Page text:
[ UK /sˈaʊə/ ]
[ US /ˈsaʊɝ, ˈsaʊɹ/ ]
[ US /ˈsaʊɝ, ˈsaʊɹ/ ]
- having a sharp biting taste
- one of the four basic taste sensations; like the taste of vinegar or lemons
showing a brooding ill humor
a sour temper
a sullen crowd
a saturnine, almost misanthropic young genius
a dark scowl
the proverbially dour New England Puritan
a morose and unsociable manner
he sat in moody silence
a glum, hopeless shrug
- smelling of fermentation or staleness
in an unpalatable state
inaccurate in pitch
her singing was off key
a false (or sour) note
- a cocktail made of a liquor (especially whiskey or gin) mixed with lemon or lime juice and sugar
- the property of being acidic
- the taste experience when vinegar or lemon juice is taken into the mouth
- make sour or more sour
go sour or spoil
The wine worked
The cream has turned--we have to throw it out
The milk has soured
How To Use sour In A Sentence
- The unit can connect to any video source that has composite video and stereo audio RCA jacks, though the encoded audio is limited to mono.
- Note that you'll be able to find the demonstration projects themselves as open-source projects on the companion site to the column (see Resources).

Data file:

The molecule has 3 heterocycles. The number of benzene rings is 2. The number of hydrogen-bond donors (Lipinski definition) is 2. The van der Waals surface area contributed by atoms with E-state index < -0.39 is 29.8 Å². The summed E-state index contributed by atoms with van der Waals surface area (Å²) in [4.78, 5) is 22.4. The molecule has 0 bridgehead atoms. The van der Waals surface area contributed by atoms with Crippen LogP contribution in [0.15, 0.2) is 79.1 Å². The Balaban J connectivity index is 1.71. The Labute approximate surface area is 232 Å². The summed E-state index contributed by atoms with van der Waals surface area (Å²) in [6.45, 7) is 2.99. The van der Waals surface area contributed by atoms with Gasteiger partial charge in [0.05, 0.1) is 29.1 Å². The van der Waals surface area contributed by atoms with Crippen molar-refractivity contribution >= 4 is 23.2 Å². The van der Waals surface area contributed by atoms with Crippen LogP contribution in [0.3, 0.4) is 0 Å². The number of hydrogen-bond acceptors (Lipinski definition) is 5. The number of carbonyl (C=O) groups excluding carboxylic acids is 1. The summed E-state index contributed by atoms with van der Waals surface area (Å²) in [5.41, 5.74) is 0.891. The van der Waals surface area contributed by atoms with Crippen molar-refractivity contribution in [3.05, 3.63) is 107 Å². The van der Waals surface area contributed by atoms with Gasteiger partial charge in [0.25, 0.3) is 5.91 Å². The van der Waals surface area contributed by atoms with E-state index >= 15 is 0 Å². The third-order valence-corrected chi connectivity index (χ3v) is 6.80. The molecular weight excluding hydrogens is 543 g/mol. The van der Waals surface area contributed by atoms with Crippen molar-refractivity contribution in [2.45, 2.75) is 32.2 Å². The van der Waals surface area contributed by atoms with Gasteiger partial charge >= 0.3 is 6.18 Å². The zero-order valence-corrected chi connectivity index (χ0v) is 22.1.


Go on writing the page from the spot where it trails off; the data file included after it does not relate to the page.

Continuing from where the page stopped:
- Venuti advocates that translators create a discursive heterogeneity by using non-dominant English forms to make the foreignness of the source texts felt and render the translations visible.
- Four principal types of source pertain to the subject: literature, works of graphic or plastic art, archaeological remains, and notated pieces of music.
- This triangulation of information will help school practitioners make better decisions about students or programs because data from one source can help confirm or disconfirm information from another.
- Along with petroleum, the most important new source of energy was electricity.
- Competition between siblings for resources is widespread in the broods of altricial birds.
- Others suggested that the friendship might have soured in the middle of last year. Times, Sunday Times
- Pressure difference adhesion and a kinetic pectoral girdle thus allow the clingfish to exploit a food resource unavailable to many other predators.
- None of the books quotes any sources or authorities for its statements, and all have pathetic indexes.